By Francisco Alvarado, BrowardBulldog.org 

U.S. Rep. Joe Garcia, D-Miami, left, and Republican challenger Carlos Curbelo Photo: Univision 23

U.S. Rep. Joe Garcia, D-Miami, left, and Republican challenger Carlos Curbelo Photo: Univision 23

Miami Republican Carlos Curbelo’s congressional campaign was forced to resubmit its most recent quarterly finance report after failing to disclose nearly $50,000 in contributions from 21 political action committees.

In its October 15 report, the campaign listed PAC contributions totaling just $40,500 from ten political organizations that included the American Medical Association and the House Conservatives Fund. It also reported additional tens of thousands of dollars of PAC contributions in the wrong place on the quarterly report – under individual donors – meaning that anyone going to look up the campaign’s PAC contributions would find an incomplete list.

But on Wednesday, with less than a week to go to Election Day, the campaign filed an amended report that correctly listed all of those PAC contributions, while also newly disclosing tens of thousands of additional contributions from other political committees, including private interests like the National Federation of Independent Business ($2,500) and conservative former Congressman Allen West ($5,000) and House Republican leaders like House Majority Whip Rep. Steve Scalise, R-La. ($2,000).

Two Curbelo campaign staffers, who did not want to be identified, said the incomplete report on October 15 was the result of a glitch with a new software program they were using.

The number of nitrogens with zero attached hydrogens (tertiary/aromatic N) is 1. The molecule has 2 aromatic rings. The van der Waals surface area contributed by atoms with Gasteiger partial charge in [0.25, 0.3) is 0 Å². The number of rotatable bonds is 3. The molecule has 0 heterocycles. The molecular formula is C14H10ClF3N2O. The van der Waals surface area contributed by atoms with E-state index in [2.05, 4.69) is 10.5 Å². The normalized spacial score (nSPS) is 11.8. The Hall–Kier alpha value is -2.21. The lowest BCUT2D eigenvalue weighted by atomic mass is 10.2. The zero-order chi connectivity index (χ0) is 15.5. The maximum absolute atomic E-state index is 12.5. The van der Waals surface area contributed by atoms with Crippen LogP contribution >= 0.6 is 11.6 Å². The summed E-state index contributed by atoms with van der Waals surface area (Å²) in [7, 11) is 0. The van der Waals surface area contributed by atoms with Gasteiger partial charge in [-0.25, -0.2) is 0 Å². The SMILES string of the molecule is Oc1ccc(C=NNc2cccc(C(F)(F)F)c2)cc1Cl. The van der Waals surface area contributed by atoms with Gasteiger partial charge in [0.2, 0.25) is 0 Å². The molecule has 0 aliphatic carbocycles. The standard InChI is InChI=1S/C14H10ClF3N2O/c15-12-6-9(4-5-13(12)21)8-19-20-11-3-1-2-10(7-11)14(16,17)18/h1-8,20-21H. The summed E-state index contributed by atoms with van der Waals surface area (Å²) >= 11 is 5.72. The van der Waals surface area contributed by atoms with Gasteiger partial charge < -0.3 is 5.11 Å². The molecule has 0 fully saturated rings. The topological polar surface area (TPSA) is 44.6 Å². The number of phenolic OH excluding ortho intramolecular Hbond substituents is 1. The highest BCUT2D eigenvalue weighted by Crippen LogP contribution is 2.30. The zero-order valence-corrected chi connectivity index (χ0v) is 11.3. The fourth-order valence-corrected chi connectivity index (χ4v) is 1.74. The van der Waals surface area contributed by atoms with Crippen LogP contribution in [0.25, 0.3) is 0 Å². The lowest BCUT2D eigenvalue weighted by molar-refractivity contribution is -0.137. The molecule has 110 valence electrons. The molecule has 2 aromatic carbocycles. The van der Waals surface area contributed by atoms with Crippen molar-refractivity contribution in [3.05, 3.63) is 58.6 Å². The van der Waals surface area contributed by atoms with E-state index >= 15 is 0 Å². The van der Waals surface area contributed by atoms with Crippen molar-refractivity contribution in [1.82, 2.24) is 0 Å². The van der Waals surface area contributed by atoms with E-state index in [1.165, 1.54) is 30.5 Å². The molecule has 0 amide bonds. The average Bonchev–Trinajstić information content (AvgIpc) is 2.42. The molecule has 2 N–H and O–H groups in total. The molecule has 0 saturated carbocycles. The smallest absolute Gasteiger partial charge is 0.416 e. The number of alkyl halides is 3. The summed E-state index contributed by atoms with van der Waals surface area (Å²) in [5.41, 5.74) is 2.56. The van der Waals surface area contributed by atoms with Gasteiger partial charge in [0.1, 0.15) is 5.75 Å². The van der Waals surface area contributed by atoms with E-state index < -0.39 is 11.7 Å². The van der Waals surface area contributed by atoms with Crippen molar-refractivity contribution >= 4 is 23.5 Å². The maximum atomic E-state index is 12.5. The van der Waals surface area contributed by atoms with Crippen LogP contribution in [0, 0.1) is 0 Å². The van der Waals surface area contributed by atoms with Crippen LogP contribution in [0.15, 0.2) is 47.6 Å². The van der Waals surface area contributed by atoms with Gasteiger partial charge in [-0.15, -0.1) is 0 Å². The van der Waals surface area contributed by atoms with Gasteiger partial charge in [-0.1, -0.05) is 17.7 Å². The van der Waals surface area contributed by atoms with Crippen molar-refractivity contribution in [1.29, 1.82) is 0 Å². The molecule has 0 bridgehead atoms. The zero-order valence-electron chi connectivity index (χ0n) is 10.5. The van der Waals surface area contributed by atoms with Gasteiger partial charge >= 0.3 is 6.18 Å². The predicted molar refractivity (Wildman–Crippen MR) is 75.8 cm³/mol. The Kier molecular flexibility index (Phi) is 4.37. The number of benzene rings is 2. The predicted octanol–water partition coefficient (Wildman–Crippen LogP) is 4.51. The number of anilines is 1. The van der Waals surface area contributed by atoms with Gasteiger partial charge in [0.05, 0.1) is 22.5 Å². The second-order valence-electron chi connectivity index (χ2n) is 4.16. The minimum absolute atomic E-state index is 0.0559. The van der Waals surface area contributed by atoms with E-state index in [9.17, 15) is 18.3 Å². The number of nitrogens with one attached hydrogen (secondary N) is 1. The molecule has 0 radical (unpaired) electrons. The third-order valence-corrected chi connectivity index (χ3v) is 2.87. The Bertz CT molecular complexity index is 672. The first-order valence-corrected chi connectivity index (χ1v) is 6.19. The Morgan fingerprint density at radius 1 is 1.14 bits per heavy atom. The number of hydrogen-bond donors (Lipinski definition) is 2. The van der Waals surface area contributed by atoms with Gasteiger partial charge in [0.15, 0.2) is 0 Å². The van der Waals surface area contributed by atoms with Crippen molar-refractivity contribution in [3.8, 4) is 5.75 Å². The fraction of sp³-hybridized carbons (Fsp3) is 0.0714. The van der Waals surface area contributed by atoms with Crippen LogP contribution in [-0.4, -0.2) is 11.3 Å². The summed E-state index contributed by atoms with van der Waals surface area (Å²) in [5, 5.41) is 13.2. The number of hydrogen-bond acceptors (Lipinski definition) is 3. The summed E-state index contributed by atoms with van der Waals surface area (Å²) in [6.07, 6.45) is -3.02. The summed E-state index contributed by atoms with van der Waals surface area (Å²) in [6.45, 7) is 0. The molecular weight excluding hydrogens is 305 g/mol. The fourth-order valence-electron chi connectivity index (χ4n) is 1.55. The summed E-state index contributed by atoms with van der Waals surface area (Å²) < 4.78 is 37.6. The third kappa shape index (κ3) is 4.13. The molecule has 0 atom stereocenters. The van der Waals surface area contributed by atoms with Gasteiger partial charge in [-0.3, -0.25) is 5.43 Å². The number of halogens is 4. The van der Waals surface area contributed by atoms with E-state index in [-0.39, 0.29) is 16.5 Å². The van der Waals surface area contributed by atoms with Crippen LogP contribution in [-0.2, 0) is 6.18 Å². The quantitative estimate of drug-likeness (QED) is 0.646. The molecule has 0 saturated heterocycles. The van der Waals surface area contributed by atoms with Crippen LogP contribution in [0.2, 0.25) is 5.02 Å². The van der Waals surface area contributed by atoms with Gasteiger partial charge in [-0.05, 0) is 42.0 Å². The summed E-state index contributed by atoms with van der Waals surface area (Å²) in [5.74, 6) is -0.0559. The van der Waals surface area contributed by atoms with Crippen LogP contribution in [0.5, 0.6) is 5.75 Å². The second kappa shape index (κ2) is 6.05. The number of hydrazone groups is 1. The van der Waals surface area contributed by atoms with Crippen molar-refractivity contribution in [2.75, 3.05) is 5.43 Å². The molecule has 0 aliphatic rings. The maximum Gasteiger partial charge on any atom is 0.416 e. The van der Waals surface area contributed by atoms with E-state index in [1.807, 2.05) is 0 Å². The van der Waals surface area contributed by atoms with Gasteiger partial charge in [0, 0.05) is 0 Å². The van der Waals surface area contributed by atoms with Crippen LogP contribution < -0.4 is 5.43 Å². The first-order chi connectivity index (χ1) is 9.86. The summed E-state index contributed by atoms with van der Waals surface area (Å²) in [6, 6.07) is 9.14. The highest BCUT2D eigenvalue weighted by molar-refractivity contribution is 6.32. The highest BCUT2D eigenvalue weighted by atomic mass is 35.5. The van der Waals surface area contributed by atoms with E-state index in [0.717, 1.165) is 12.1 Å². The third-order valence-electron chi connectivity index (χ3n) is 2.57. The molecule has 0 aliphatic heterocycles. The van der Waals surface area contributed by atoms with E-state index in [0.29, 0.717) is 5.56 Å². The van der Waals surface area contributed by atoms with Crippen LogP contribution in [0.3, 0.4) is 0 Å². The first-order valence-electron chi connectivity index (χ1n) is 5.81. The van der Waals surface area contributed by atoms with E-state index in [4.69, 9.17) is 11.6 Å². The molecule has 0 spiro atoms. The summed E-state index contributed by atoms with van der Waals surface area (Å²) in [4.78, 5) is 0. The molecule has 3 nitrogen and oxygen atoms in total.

“Our campaign takes satisfaction in the fact that we have always adhered to the law – from following election regulations to meeting FEC deadlines. When needed we have amended our reports, as allowed by the FEC, to correct any filing inaccuracies,” said Wadi Gaitan, a Curbelo spokesman.

Curbelo’s campaign has been plagued by federal reporting problems since it was organized in July 2013. Since then, the FEC has sent the campaign more than a half-dozen so-called “RAFI letters” or Requests for Additional Information, demanding explanations for missing or unclear information that candidates are required by law to make public.

A Washington, D.C. attorney not involved in the campaign who who specializes in FEC matters said the Curbelo campaign’s financial misreporting, and the two-week delay in getting it fixed, appears intended to flummox the opposing campaign of incumbent Democrat, Rep. Joe Garcia.

“If you are deliberately misreporting how much money you have on hand you are trying to gain a strategic advantage over your opponent,” said the attorney, who declined to be named. “$50,000 is a significant amount. The Curbelo campaign had 10 percent more money than they reported having. How much your opponent has affects how you will allocate your resources.”

The Republican Party establishment is betting big on Curbelo, a Miami-Dade School Board Member since 2010 who is locked in a competitive race with Garcia for Florida’s 26th District, which includes all of Monroe County and a large chunk of southwest Miami-Dade County.

Mitt Romney, former Florida governor Jeb Bush and U.S. Sen. Marco Rubio are three of Curbelo’s biggest endorsers. Roughly 16 percent of his campaign’s $1.9 million war chest came from national Republican political action committees.

Throughout the campaign, both candidates have attacked their personal connections to scandals and controversies.

Curbelo has told voters they can’t trust Garcia because his former campaign manager, Jeff Garcia (no relation), pleaded guilty last year to absentee ballot fraud and is currently under federal investigation for planting a ringer candidate in the 2010 Republican primary. Garcia has countered that Curbelo is not trustworthy because he will not disclose who his lobbying clients are.